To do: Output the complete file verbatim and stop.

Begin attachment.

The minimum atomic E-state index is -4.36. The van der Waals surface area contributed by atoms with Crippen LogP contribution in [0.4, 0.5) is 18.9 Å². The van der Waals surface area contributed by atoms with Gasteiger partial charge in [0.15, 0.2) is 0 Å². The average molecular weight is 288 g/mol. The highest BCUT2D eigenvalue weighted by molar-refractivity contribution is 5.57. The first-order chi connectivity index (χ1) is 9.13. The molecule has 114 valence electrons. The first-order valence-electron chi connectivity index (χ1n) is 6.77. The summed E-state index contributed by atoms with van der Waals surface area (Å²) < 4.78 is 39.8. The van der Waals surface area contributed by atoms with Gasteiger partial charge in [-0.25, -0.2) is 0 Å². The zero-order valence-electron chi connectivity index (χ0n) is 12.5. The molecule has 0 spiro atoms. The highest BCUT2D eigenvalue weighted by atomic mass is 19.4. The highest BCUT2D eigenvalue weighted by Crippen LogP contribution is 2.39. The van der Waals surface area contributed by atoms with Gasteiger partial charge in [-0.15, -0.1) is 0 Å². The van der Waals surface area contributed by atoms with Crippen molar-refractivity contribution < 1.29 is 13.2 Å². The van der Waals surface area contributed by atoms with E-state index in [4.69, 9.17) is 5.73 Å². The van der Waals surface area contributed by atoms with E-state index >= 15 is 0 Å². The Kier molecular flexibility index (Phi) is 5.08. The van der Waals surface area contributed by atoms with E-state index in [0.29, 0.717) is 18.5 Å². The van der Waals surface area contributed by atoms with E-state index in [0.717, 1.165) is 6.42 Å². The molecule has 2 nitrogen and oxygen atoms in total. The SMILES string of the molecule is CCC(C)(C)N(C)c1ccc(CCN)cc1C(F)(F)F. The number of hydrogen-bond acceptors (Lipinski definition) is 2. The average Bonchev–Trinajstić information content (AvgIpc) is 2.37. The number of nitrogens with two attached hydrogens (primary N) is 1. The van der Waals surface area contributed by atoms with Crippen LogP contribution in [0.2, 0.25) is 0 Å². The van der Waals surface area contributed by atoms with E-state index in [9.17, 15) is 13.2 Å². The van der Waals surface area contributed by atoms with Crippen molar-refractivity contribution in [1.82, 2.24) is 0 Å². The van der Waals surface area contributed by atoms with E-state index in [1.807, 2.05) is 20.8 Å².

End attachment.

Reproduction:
The minimum atomic E-state index is -4.36. The van der Waals surface area contributed by atoms with Crippen LogP contribution in [0.4, 0.5) is 18.9 Å². The van der Waals surface area contributed by atoms with Gasteiger partial charge in [0.15, 0.2) is 0 Å². The average molecular weight is 288 g/mol. The highest BCUT2D eigenvalue weighted by molar-refractivity contribution is 5.57. The first-order chi connectivity index (χ1) is 9.13. The molecule has 114 valence electrons. The first-order valence-electron chi connectivity index (χ1n) is 6.77. The summed E-state index contributed by atoms with van der Waals surface area (Å²) < 4.78 is 39.8. The van der Waals surface area contributed by atoms with Gasteiger partial charge in [-0.25, -0.2) is 0 Å². The zero-order valence-electron chi connectivity index (χ0n) is 12.5. The molecule has 0 spiro atoms. The highest BCUT2D eigenvalue weighted by atomic mass is 19.4. The highest BCUT2D eigenvalue weighted by Crippen LogP contribution is 2.39. The van der Waals surface area contributed by atoms with Gasteiger partial charge in [-0.15, -0.1) is 0 Å². The van der Waals surface area contributed by atoms with Crippen molar-refractivity contribution < 1.29 is 13.2 Å². The van der Waals surface area contributed by atoms with E-state index in [4.69, 9.17) is 5.73 Å². The van der Waals surface area contributed by atoms with E-state index >= 15 is 0 Å². The Kier molecular flexibility index (Phi) is 5.08. The van der Waals surface area contributed by atoms with E-state index in [0.29, 0.717) is 18.5 Å². The van der Waals surface area contributed by atoms with E-state index in [0.717, 1.165) is 6.42 Å². The molecule has 2 nitrogen and oxygen atoms in total. The SMILES string of the molecule is CCC(C)(C)N(C)c1ccc(CCN)cc1C(F)(F)F. The number of hydrogen-bond acceptors (Lipinski definition) is 2. The average Bonchev–Trinajstić information content (AvgIpc) is 2.37. The number of nitrogens with two attached hydrogens (primary N) is 1. The van der Waals surface area contributed by atoms with Crippen LogP contribution in [0.2, 0.25) is 0 Å². The van der Waals surface area contributed by atoms with E-state index in [9.17, 15) is 13.2 Å². The van der Waals surface area contributed by atoms with Crippen molar-refractivity contribution in [1.82, 2.24) is 0 Å². The van der Waals surface area contributed by atoms with E-state index in [1.807, 2.05) is 20.8 Å².